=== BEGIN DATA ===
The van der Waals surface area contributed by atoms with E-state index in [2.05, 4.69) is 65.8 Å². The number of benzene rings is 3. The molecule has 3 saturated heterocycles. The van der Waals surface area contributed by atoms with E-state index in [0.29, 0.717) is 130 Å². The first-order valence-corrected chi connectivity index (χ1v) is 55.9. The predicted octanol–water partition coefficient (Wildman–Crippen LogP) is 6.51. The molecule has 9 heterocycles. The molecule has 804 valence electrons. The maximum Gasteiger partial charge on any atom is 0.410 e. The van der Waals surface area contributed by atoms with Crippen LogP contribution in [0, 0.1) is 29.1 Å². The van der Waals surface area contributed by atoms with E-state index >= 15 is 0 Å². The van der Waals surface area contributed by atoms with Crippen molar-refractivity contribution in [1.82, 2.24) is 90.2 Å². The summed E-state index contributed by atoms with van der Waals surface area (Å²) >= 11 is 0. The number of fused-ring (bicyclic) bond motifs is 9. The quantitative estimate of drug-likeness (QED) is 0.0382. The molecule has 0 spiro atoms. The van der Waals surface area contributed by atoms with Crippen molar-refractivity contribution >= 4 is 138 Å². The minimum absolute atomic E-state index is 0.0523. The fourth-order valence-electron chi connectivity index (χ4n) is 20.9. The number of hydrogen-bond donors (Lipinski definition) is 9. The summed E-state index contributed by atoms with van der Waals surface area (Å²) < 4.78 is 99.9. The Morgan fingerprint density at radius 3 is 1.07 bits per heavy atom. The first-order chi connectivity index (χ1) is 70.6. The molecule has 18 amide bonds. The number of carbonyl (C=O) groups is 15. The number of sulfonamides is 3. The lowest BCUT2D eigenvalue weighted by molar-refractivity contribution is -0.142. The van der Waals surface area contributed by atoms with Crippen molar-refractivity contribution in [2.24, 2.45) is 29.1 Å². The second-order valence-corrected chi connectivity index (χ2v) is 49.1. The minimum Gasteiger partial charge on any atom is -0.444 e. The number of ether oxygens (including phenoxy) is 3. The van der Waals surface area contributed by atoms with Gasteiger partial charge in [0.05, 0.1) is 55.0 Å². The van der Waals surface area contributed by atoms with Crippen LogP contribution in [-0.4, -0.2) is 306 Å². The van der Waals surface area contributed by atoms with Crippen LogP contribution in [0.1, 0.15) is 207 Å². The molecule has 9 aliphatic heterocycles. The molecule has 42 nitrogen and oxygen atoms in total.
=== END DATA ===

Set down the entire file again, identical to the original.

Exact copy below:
The van der Waals surface area contributed by atoms with E-state index in [2.05, 4.69) is 65.8 Å². The number of benzene rings is 3. The molecule has 3 saturated heterocycles. The van der Waals surface area contributed by atoms with E-state index in [0.29, 0.717) is 130 Å². The first-order valence-corrected chi connectivity index (χ1v) is 55.9. The predicted octanol–water partition coefficient (Wildman–Crippen LogP) is 6.51. The molecule has 9 heterocycles. The molecule has 804 valence electrons. The maximum Gasteiger partial charge on any atom is 0.410 e. The van der Waals surface area contributed by atoms with Crippen LogP contribution in [0, 0.1) is 29.1 Å². The van der Waals surface area contributed by atoms with E-state index >= 15 is 0 Å². The van der Waals surface area contributed by atoms with Crippen molar-refractivity contribution in [1.82, 2.24) is 90.2 Å². The summed E-state index contributed by atoms with van der Waals surface area (Å²) >= 11 is 0. The number of fused-ring (bicyclic) bond motifs is 9. The quantitative estimate of drug-likeness (QED) is 0.0382. The molecule has 0 spiro atoms. The van der Waals surface area contributed by atoms with Crippen molar-refractivity contribution >= 4 is 138 Å². The minimum absolute atomic E-state index is 0.0523. The fourth-order valence-electron chi connectivity index (χ4n) is 20.9. The number of hydrogen-bond donors (Lipinski definition) is 9. The summed E-state index contributed by atoms with van der Waals surface area (Å²) < 4.78 is 99.9. The Morgan fingerprint density at radius 3 is 1.07 bits per heavy atom. The first-order chi connectivity index (χ1) is 70.6. The molecule has 18 amide bonds. The number of carbonyl (C=O) groups is 15. The number of sulfonamides is 3. The lowest BCUT2D eigenvalue weighted by molar-refractivity contribution is -0.142. The van der Waals surface area contributed by atoms with Crippen molar-refractivity contribution in [2.24, 2.45) is 29.1 Å². The second-order valence-corrected chi connectivity index (χ2v) is 49.1. The minimum Gasteiger partial charge on any atom is -0.444 e. The number of ether oxygens (including phenoxy) is 3. The van der Waals surface area contributed by atoms with Gasteiger partial charge in [0.05, 0.1) is 55.0 Å². The van der Waals surface area contributed by atoms with Crippen LogP contribution in [-0.4, -0.2) is 306 Å². The van der Waals surface area contributed by atoms with Crippen LogP contribution in [0.1, 0.15) is 207 Å². The molecule has 9 aliphatic heterocycles. The molecule has 42 nitrogen and oxygen atoms in total.